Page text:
Un-smoked pig jowl or cheek that is cured and air dried is called Guanciale. This is Italian bacon that is very rich and flavorful.” And now for the rest of the story.” It was time to pay a visit to my good friend Angelo Ibieto. Angelo is the proud and colorful owner, proprietor of ‘Angelo’s Meats’ in Petaluma, California. It is always an adventure in good eats and friendship with our visits. This was a surprise visit so fresh baked focaccia or risotto was not waiting for me. Angelo was in good spirits. He scolded me for not bringing Ms. Goofy on this adventure. Angelo showed me some pork bellies that he had just procured for future bacon. He explained that he bought imported bellies because they were meatier than local bellies. Domestic bellies do not have the meat to fat ratio that his customers want. Normally the bellies come from Denmark and today he had a shipment from Poland shown by the inspectors stamp.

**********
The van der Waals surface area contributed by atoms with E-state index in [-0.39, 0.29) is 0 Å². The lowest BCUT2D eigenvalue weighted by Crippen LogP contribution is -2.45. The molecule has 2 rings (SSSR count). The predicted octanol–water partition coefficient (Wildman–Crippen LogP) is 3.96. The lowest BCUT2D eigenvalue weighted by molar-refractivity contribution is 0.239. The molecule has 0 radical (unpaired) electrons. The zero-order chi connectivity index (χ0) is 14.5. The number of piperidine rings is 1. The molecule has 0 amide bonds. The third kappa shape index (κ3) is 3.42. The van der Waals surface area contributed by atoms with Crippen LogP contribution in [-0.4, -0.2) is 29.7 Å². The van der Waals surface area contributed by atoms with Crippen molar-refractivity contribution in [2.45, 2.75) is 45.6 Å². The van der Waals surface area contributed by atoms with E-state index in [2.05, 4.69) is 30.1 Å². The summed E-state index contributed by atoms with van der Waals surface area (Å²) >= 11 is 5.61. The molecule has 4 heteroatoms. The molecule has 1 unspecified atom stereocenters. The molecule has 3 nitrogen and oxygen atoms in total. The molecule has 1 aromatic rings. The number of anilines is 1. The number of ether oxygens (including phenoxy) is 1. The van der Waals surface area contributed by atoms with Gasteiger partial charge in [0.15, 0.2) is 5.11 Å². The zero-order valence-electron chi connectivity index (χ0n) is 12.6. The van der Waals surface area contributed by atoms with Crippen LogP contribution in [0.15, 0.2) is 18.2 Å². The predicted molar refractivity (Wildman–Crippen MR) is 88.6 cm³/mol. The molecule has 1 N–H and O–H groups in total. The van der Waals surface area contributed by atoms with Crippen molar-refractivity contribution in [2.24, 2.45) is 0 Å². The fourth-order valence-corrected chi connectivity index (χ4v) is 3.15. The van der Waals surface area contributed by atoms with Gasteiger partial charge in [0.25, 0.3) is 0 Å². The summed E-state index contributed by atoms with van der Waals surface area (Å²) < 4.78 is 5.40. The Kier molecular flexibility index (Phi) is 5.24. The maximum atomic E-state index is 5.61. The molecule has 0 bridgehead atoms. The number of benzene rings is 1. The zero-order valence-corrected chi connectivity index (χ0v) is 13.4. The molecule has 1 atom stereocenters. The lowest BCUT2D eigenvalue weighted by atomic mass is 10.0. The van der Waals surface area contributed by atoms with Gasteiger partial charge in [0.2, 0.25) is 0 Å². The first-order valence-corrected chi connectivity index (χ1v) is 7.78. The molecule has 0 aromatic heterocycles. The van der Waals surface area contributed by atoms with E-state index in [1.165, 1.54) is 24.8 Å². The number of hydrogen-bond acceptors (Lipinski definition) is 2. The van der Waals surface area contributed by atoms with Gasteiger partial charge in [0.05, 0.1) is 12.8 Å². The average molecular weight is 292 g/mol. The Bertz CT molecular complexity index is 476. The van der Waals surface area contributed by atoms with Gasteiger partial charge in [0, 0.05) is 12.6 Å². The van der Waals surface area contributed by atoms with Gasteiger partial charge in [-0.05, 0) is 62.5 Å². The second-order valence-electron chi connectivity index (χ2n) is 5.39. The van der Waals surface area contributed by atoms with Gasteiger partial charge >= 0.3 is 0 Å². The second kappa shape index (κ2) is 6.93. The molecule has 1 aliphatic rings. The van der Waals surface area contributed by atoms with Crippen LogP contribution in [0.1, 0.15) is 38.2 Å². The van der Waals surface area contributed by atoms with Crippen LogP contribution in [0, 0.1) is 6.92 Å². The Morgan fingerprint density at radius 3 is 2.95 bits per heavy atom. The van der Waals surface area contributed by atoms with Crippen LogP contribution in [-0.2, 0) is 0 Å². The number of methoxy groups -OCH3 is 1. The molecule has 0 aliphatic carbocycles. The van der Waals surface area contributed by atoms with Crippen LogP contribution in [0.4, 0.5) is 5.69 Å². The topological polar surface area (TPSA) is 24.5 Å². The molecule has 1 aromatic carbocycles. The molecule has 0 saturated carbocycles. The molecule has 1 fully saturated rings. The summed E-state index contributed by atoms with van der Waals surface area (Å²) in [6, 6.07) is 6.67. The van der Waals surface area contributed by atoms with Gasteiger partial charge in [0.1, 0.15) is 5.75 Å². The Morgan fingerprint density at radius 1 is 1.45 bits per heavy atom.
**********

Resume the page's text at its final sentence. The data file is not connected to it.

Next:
We were talking about pigs and what to does with the head came up. I told him about my experience baking a whole pigs head. Angelo told me that he was curing the cheeks to make some Guanciale. He showed me the cheeks in a curing bucket that were covered in salt and spices. Angelo asked me if I wanted one. I hesitated and before I could reply he grabbed one and wrapped it up. He even threw in a hanging fork. I received some simple instructions and I was set. I loaded up my ice chest and said my goodbyes.
Rinsing the cured cheek of all the spices is the first task at hand. I patted it dry and applied freshly cracked black pepper. I then inserted the hanging fork. Now it just needs to be hung and air dried for at least three weeks. We have a spare room and closet that will be a good place to hide this drying bacon from Oscar, Lucy, and Ms. Goofy. Oh by the way, I did not mention to Ms. Goofy that there is meat hanging in her spare closet. Hopefully she will not read this post for at least three weeks. Stay tuned.